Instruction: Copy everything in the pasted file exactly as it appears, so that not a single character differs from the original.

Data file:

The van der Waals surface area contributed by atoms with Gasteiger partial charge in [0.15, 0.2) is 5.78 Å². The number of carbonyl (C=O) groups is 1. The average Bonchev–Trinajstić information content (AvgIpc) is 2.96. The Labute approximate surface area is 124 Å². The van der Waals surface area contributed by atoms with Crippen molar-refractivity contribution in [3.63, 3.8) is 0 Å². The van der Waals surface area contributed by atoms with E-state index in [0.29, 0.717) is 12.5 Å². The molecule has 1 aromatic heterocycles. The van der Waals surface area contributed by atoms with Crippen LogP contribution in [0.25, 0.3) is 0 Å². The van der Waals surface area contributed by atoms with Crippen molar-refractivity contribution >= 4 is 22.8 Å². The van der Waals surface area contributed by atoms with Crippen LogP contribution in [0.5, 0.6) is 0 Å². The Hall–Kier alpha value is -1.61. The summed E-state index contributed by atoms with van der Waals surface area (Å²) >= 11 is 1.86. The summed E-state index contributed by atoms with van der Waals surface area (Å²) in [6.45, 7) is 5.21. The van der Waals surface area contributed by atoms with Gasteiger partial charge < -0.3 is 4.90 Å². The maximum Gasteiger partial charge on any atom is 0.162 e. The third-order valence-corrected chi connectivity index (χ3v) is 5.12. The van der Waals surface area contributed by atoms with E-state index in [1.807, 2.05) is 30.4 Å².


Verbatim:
The van der Waals surface area contributed by atoms with Gasteiger partial charge in [0.15, 0.2) is 5.78 Å². The number of carbonyl (C=O) groups is 1. The average Bonchev–Trinajstić information content (AvgIpc) is 2.96. The Labute approximate surface area is 124 Å². The van der Waals surface area contributed by atoms with Crippen molar-refractivity contribution in [3.63, 3.8) is 0 Å². The van der Waals surface area contributed by atoms with E-state index in [0.29, 0.717) is 12.5 Å². The molecule has 1 aromatic heterocycles. The van der Waals surface area contributed by atoms with Crippen LogP contribution in [0.25, 0.3) is 0 Å². The van der Waals surface area contributed by atoms with Crippen molar-refractivity contribution >= 4 is 22.8 Å². The van der Waals surface area contributed by atoms with Crippen LogP contribution in [0.5, 0.6) is 0 Å². The Hall–Kier alpha value is -1.61. The summed E-state index contributed by atoms with van der Waals surface area (Å²) >= 11 is 1.86. The summed E-state index contributed by atoms with van der Waals surface area (Å²) in [6.45, 7) is 5.21. The van der Waals surface area contributed by atoms with Gasteiger partial charge < -0.3 is 4.90 Å². The maximum Gasteiger partial charge on any atom is 0.162 e. The third-order valence-corrected chi connectivity index (χ3v) is 5.12. The van der Waals surface area contributed by atoms with E-state index in [1.807, 2.05) is 30.4 Å².